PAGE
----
Beginnings and Endings (2)

“You’ll never get away with that,” said Nancy R., laughing as I read the end of a draft of Suspended to her.

I have trouble with endings. Not with writing them, but having them approved by editors. My endings tend toward the ambivalent, or the downright bleak, and editors, at least of YA fiction, usually seem to want something at least a little uplifting or optimistic.

Hence Nancy’s response to the last sentence of Suspended (J. Lorimer 2010), the fourth novel in the Brunswick Valley series, knowing how I’d struggled in the past to finish YA stories on an acceptable note. It’s not a bleak or ambivalent ending, but it could be deemed borderline subversive.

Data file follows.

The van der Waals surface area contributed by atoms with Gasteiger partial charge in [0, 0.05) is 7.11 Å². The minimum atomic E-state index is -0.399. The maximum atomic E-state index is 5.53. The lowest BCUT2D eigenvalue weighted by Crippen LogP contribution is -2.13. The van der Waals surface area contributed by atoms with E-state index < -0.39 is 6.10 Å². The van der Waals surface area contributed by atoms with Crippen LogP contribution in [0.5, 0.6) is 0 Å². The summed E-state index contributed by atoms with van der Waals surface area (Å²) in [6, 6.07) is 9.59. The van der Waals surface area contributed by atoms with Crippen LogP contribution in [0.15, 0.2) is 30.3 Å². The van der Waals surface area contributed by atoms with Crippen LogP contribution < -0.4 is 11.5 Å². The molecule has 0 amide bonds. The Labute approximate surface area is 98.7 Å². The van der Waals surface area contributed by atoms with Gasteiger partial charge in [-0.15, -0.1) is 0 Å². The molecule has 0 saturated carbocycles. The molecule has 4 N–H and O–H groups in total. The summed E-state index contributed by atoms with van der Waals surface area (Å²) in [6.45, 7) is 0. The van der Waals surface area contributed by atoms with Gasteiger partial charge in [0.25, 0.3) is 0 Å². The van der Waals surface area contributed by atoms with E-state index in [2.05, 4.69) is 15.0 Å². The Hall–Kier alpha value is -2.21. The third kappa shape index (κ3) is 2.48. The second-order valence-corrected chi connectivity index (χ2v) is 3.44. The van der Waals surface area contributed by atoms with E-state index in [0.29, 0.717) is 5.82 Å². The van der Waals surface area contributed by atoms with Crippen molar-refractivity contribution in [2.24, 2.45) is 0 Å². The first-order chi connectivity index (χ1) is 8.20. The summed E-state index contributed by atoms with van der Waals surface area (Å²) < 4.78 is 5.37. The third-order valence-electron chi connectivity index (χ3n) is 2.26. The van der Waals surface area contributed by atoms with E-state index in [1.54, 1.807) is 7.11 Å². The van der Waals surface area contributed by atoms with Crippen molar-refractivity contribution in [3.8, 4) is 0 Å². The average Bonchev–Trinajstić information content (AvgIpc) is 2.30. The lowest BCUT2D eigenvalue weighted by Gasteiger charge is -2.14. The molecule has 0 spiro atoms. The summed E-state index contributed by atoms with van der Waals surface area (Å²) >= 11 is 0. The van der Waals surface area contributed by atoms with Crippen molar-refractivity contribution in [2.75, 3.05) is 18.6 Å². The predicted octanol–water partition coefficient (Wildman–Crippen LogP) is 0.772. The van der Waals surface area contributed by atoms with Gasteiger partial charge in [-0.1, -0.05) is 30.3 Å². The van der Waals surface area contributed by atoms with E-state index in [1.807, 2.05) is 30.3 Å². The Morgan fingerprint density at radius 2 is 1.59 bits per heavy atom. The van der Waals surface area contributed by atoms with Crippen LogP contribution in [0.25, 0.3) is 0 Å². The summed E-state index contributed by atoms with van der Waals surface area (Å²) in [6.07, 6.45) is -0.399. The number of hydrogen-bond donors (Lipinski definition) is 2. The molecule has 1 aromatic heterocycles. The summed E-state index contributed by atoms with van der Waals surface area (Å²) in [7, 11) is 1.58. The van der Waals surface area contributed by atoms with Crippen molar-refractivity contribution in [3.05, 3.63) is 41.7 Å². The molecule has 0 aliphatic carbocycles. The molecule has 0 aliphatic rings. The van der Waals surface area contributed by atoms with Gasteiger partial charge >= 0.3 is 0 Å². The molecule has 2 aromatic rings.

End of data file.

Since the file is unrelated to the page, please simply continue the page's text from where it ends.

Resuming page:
Here’s the backstory: Shay, who lives with his grandfather, is in serious trouble at school for leading a revolt against the school’s code of conduct, a revolt in which he and his followers systematically and deliberately broke every rule in the code. Knowing retribution is coming, he confesses all to his grandfather. Shay is the narrator.

     “Come round here where I can see you,” said Grandad.
      I stood in front of him.
      “So – because you thought those rules were an infringement of personal expression, and were unfair to struggling students, and stopped you having a little fun, you took it upon yourself to deliberately break them, and you led your friends to do the same.”
      I hung my head. “Yes.”
      “And although you knew right from the start that your protest was going to land your friends, as well as yourself, in serious trouble … you still led a kind of doomed rebellion.”
      “Yes,” I whispered.
      He stood slowly and put his hands on my shoulders.
      “That’s good,” he said. “I’m proud of you.”


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